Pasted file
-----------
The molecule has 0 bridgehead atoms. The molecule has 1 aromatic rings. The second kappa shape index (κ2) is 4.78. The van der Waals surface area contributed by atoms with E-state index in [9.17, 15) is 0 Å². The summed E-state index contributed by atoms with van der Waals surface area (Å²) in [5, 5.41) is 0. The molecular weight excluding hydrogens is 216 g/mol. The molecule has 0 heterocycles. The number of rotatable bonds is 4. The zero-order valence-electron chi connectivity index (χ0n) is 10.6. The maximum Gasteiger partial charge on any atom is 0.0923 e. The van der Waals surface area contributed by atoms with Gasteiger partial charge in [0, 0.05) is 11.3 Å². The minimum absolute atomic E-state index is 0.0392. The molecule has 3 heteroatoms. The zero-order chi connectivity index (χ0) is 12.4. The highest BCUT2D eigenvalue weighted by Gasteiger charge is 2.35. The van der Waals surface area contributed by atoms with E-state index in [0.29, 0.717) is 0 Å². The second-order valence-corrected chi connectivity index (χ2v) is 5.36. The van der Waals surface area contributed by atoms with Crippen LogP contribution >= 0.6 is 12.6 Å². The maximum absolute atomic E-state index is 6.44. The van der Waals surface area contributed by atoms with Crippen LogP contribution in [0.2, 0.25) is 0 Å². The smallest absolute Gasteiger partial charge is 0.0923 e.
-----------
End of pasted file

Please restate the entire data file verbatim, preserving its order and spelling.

The molecule has 0 bridgehead atoms. The molecule has 1 aromatic rings. The second kappa shape index (κ2) is 4.78. The van der Waals surface area contributed by atoms with E-state index in [9.17, 15) is 0 Å². The summed E-state index contributed by atoms with van der Waals surface area (Å²) in [5, 5.41) is 0. The molecular weight excluding hydrogens is 216 g/mol. The molecule has 0 heterocycles. The number of rotatable bonds is 4. The zero-order valence-electron chi connectivity index (χ0n) is 10.6. The maximum Gasteiger partial charge on any atom is 0.0923 e. The van der Waals surface area contributed by atoms with Gasteiger partial charge in [0, 0.05) is 11.3 Å². The minimum absolute atomic E-state index is 0.0392. The molecule has 3 heteroatoms. The zero-order chi connectivity index (χ0) is 12.4. The highest BCUT2D eigenvalue weighted by Gasteiger charge is 2.35. The van der Waals surface area contributed by atoms with E-state index in [0.29, 0.717) is 0 Å². The second-order valence-corrected chi connectivity index (χ2v) is 5.36. The van der Waals surface area contributed by atoms with Crippen LogP contribution >= 0.6 is 12.6 Å². The maximum absolute atomic E-state index is 6.44. The van der Waals surface area contributed by atoms with Crippen LogP contribution in [0.2, 0.25) is 0 Å². The smallest absolute Gasteiger partial charge is 0.0923 e.